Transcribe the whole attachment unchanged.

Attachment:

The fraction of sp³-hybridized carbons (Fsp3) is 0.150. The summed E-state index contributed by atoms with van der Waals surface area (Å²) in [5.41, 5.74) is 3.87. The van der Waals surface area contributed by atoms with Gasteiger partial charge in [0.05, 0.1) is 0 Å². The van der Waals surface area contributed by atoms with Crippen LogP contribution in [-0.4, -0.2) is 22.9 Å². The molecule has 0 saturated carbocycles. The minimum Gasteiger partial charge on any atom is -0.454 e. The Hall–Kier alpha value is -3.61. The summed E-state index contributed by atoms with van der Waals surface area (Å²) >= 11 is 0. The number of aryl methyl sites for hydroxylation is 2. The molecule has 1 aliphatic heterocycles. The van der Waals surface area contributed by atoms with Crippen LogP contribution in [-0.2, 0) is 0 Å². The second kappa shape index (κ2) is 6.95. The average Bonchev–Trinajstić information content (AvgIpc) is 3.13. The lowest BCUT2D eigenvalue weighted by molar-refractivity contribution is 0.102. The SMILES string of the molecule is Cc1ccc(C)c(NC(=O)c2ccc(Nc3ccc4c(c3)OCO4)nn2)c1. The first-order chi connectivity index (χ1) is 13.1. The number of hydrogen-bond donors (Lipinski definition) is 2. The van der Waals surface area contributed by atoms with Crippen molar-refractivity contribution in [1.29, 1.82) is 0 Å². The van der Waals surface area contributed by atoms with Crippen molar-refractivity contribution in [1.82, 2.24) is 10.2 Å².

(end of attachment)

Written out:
The fraction of sp³-hybridized carbons (Fsp3) is 0.150. The summed E-state index contributed by atoms with van der Waals surface area (Å²) in [5.41, 5.74) is 3.87. The van der Waals surface area contributed by atoms with Gasteiger partial charge in [0.05, 0.1) is 0 Å². The van der Waals surface area contributed by atoms with Crippen LogP contribution in [-0.4, -0.2) is 22.9 Å². The molecule has 0 saturated carbocycles. The minimum Gasteiger partial charge on any atom is -0.454 e. The Hall–Kier alpha value is -3.61. The summed E-state index contributed by atoms with van der Waals surface area (Å²) >= 11 is 0. The number of aryl methyl sites for hydroxylation is 2. The molecule has 1 aliphatic heterocycles. The van der Waals surface area contributed by atoms with Crippen LogP contribution in [-0.2, 0) is 0 Å². The second kappa shape index (κ2) is 6.95. The average Bonchev–Trinajstić information content (AvgIpc) is 3.13. The lowest BCUT2D eigenvalue weighted by molar-refractivity contribution is 0.102. The SMILES string of the molecule is Cc1ccc(C)c(NC(=O)c2ccc(Nc3ccc4c(c3)OCO4)nn2)c1. The first-order chi connectivity index (χ1) is 13.1. The number of hydrogen-bond donors (Lipinski definition) is 2. The van der Waals surface area contributed by atoms with Crippen molar-refractivity contribution in [1.29, 1.82) is 0 Å². The van der Waals surface area contributed by atoms with Crippen molar-refractivity contribution in [1.82, 2.24) is 10.2 Å².